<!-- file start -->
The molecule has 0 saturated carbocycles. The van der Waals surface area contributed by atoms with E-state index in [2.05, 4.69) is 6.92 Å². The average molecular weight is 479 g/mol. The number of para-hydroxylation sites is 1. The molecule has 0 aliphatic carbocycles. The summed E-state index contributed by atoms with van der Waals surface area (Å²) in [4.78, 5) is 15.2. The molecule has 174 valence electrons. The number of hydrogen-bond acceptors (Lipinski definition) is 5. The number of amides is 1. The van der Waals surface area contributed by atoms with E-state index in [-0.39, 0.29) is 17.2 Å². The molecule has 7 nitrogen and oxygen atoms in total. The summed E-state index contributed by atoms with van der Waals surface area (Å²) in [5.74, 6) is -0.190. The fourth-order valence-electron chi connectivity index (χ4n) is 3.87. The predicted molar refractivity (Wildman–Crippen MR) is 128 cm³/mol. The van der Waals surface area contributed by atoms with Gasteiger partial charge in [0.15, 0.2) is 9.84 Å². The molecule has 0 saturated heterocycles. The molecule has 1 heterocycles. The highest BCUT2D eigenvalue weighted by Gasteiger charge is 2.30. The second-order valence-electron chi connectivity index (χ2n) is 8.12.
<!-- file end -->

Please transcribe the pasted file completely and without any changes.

The molecule has 0 saturated carbocycles. The van der Waals surface area contributed by atoms with E-state index in [2.05, 4.69) is 6.92 Å². The average molecular weight is 479 g/mol. The number of para-hydroxylation sites is 1. The molecule has 0 aliphatic carbocycles. The summed E-state index contributed by atoms with van der Waals surface area (Å²) in [4.78, 5) is 15.2. The molecule has 174 valence electrons. The number of hydrogen-bond acceptors (Lipinski definition) is 5. The number of amides is 1. The van der Waals surface area contributed by atoms with E-state index in [-0.39, 0.29) is 17.2 Å². The molecule has 7 nitrogen and oxygen atoms in total. The summed E-state index contributed by atoms with van der Waals surface area (Å²) in [5.74, 6) is -0.190. The fourth-order valence-electron chi connectivity index (χ4n) is 3.87. The predicted molar refractivity (Wildman–Crippen MR) is 128 cm³/mol. The van der Waals surface area contributed by atoms with Gasteiger partial charge in [0.15, 0.2) is 9.84 Å². The molecule has 0 saturated heterocycles. The molecule has 1 heterocycles. The highest BCUT2D eigenvalue weighted by Gasteiger charge is 2.30. The second-order valence-electron chi connectivity index (χ2n) is 8.12.